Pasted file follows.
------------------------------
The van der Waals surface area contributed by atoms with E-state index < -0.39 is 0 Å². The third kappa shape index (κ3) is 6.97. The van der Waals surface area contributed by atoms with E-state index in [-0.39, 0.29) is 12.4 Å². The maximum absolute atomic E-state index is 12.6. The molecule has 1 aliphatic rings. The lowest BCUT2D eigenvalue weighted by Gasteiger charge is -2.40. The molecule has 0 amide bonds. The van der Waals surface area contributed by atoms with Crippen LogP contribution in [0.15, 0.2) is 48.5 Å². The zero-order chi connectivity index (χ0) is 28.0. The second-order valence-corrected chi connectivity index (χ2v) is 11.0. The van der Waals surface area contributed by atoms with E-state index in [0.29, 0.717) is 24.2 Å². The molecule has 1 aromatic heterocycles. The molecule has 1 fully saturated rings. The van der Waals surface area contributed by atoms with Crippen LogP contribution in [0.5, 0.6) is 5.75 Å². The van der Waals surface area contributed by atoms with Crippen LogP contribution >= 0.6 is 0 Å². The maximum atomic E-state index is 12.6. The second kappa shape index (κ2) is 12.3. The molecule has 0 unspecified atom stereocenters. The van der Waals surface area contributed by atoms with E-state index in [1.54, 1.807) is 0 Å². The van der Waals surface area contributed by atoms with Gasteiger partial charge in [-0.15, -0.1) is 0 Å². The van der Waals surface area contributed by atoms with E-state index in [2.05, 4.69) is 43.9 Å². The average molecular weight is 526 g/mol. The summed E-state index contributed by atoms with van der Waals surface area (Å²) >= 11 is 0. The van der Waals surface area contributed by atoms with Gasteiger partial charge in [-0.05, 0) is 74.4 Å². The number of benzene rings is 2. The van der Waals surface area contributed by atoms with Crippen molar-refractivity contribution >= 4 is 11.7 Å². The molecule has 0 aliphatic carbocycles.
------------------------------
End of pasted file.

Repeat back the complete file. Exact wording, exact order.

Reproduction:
The van der Waals surface area contributed by atoms with E-state index < -0.39 is 0 Å². The third kappa shape index (κ3) is 6.97. The van der Waals surface area contributed by atoms with E-state index in [-0.39, 0.29) is 12.4 Å². The maximum absolute atomic E-state index is 12.6. The molecule has 1 aliphatic rings. The lowest BCUT2D eigenvalue weighted by Gasteiger charge is -2.40. The molecule has 0 amide bonds. The van der Waals surface area contributed by atoms with Crippen LogP contribution in [0.15, 0.2) is 48.5 Å². The zero-order chi connectivity index (χ0) is 28.0. The second-order valence-corrected chi connectivity index (χ2v) is 11.0. The van der Waals surface area contributed by atoms with E-state index in [0.29, 0.717) is 24.2 Å². The molecule has 1 aromatic heterocycles. The molecule has 1 fully saturated rings. The van der Waals surface area contributed by atoms with Crippen LogP contribution in [0.5, 0.6) is 5.75 Å². The van der Waals surface area contributed by atoms with Crippen LogP contribution >= 0.6 is 0 Å². The maximum atomic E-state index is 12.6. The second kappa shape index (κ2) is 12.3. The molecule has 0 unspecified atom stereocenters. The van der Waals surface area contributed by atoms with E-state index in [1.54, 1.807) is 0 Å². The van der Waals surface area contributed by atoms with Gasteiger partial charge in [-0.15, -0.1) is 0 Å². The van der Waals surface area contributed by atoms with E-state index in [2.05, 4.69) is 43.9 Å². The average molecular weight is 526 g/mol. The summed E-state index contributed by atoms with van der Waals surface area (Å²) >= 11 is 0. The van der Waals surface area contributed by atoms with Gasteiger partial charge in [-0.05, 0) is 74.4 Å². The number of benzene rings is 2. The van der Waals surface area contributed by atoms with Crippen molar-refractivity contribution >= 4 is 11.7 Å². The molecule has 0 aliphatic carbocycles.